Yarrow, Official (Achillea millefolium) seeds, organic

(1 customer review)

$3.95$44.10

Family: Aster  (Asteraceae)

Hardy to zones to  4 to 8

(Official Yarrow; Oregon Mountain Yarrow; White Flowered Yarrow)  Creeping herbaceous perennial. Native to temperate zones worldwide, and often found in alpine meadows. Traditional usage (TWM): vulnerary, anti-inflammatory, antiseptic and styptic. Plant prefers standard garden soil or poor soil, full sun and requires little water.  Sow in flat or direct seed. Germ. in about 8 days in warm soils. Grows vigorously in any kind of soil. Prefers full sun and requires very little water. You know, a lot of people plant roman chamomile for lawns, but if an even more unusual  lawn is desired, yarrow is a great choice!  It spreads joyfully, makes a very cushy carpet, dissuades other plants from interloping, and may be mowed back as easily, or more easily, than chamomile.  Space plants 18 inches apart.

Packet contains 200 seeds
1 g contains ~1,700 seeds
5 g contains ~8,500 seeds
10 g contains ~17,000 seeds

Certified Organically Grown

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1 review

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What others are saying

  1. Question

    Charles

    Hi, wondering if there’s any difference in medicinal quality between the official and wild yarrow? Also, which yarrow comes in the Essential Medicinals collection?
    Thanks:)

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    • One person found this helpful
      Mayche Cech

      Mayche Cech

      Hi Charles, These are medicinally interchangeable and of similar potency. With yarrow, really, you can increase essential oil content by reducing water and increasing sun, so medicinality isn’t necessarily a function of genetics. Essential medicinals is 100% organically grown so its the domesticated seed we’re offering there. richo

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  2. Johanna Ryan

    These plants practically raised themselves!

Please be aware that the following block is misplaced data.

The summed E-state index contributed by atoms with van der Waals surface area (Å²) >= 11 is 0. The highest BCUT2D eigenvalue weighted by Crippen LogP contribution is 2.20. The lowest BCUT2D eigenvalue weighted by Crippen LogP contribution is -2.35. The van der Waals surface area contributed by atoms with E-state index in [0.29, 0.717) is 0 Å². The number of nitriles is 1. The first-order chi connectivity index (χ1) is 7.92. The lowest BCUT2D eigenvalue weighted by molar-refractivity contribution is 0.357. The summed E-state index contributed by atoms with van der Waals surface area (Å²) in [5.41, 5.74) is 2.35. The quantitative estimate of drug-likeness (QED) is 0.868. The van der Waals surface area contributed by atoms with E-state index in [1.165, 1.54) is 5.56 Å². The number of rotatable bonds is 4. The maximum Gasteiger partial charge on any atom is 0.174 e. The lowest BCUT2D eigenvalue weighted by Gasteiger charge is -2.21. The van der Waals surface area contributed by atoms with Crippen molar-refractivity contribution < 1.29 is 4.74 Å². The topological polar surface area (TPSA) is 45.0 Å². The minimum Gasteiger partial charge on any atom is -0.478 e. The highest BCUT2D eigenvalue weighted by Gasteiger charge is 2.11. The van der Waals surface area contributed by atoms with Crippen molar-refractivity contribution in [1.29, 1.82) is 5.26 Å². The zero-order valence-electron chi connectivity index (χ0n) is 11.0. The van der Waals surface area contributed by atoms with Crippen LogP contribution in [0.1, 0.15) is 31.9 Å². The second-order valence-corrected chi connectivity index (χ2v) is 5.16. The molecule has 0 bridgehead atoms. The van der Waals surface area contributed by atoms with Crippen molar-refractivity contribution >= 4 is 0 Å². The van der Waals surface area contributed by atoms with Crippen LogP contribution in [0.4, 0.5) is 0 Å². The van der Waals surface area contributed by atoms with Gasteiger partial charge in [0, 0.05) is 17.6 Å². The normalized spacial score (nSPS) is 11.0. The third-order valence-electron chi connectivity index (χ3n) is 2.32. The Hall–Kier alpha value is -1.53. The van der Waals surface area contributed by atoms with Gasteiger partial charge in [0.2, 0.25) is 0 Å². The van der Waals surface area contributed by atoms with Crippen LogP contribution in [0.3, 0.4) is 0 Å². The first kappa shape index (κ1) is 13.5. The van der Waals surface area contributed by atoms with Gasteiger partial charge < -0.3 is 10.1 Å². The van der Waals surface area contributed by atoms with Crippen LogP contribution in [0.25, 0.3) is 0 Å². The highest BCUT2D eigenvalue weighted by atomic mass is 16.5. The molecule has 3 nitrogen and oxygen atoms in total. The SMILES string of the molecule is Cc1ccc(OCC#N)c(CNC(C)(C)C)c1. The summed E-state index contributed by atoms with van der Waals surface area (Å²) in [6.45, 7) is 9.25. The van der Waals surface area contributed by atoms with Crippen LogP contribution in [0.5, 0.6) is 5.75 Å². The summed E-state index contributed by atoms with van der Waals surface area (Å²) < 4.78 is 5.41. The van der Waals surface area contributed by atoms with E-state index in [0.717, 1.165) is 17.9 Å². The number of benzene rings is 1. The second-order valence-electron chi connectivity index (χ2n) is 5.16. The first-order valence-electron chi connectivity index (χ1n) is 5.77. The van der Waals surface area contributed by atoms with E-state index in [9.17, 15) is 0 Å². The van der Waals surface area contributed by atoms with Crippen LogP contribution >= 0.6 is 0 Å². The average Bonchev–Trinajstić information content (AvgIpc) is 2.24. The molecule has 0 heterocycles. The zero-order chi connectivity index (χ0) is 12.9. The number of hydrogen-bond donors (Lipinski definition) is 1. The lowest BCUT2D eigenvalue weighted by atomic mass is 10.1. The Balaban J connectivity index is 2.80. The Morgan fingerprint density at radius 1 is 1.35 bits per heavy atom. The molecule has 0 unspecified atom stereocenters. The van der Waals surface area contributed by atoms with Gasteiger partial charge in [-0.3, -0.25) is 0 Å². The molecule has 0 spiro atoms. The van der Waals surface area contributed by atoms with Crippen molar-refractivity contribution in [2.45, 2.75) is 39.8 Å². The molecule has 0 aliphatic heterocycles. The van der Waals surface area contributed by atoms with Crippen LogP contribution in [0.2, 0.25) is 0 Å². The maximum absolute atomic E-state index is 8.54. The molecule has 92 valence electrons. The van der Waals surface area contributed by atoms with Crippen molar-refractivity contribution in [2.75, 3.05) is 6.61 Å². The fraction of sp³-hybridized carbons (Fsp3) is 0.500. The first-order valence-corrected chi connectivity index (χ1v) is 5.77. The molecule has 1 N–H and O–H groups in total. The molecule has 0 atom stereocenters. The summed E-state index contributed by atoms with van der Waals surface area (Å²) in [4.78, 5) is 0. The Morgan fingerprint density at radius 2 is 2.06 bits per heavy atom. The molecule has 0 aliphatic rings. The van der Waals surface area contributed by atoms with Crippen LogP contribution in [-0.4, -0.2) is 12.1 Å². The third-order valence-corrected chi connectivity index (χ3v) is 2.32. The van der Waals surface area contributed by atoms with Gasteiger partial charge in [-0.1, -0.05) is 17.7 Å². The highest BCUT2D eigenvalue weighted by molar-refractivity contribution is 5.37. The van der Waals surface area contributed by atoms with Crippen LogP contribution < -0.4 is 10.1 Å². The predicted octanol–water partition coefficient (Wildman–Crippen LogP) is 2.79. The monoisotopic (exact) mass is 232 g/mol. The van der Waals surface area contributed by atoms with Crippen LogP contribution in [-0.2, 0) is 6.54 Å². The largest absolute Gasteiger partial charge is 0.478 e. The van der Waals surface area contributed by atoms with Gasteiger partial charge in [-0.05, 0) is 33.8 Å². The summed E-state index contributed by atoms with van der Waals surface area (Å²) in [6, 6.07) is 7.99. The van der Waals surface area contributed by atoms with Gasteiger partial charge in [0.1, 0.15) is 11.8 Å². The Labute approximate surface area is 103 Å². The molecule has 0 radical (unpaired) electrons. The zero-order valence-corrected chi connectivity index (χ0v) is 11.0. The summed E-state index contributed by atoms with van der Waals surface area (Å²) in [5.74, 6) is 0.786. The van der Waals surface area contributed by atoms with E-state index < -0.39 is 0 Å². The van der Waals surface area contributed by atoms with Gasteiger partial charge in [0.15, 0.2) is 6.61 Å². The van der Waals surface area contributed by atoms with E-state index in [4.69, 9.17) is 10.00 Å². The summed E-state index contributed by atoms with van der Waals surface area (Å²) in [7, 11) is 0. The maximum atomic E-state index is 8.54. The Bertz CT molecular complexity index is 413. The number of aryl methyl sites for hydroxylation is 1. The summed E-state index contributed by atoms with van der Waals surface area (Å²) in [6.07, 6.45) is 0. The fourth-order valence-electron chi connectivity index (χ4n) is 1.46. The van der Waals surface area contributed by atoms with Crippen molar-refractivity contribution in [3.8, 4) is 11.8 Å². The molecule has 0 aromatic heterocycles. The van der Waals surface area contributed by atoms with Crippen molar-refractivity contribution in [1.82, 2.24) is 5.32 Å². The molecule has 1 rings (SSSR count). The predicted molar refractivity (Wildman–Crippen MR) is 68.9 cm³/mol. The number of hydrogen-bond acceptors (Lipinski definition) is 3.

Johanna Ryan (verified owner)

    This season was my first attempt at propagation and the results were mixed. When I planted the three “sad” seedlings in the ground, I crossed my fingers and said a pray. They really took off! They have grown so well and ended up being quite close together. Since they are still going strong, I’m assuming that they must not mind being in close proximity. These were planted in an area that included a sprinkling of seeds from a flower seed mix and that section of the garden was so “busy” with pollinators – it was so nice to watch the activity all summer and into the fall season. I’m wondering about transplanting a plant or two to another part of the garden this fall. Would that be a wise choice or should I wait for the spring to do that?

    Just wanted to add that I didn’t used the right growing medium initially which I think explains my lackluster results with starting the seeds indoors.

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  3. One person found this helpful

    Question

    Katey (verified owner)

    Hi, I planted my yarrow seeds in 128 cell speedling trays. 100% germination and some even ”migrated” to other cells and sprouted! Is it necessary to thin the sprouts so I only have one plant per cell?
    Thanks!

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    • Richo Cech

      Richo Cech

      Hello Katey,
      Yes, Yarrow is very dependable and easy and seeds have a way of migrating as you say. This is very good for the plants. As for thinning, it is not entirely necessary with this species, which tends to be happy when crowded. Richo

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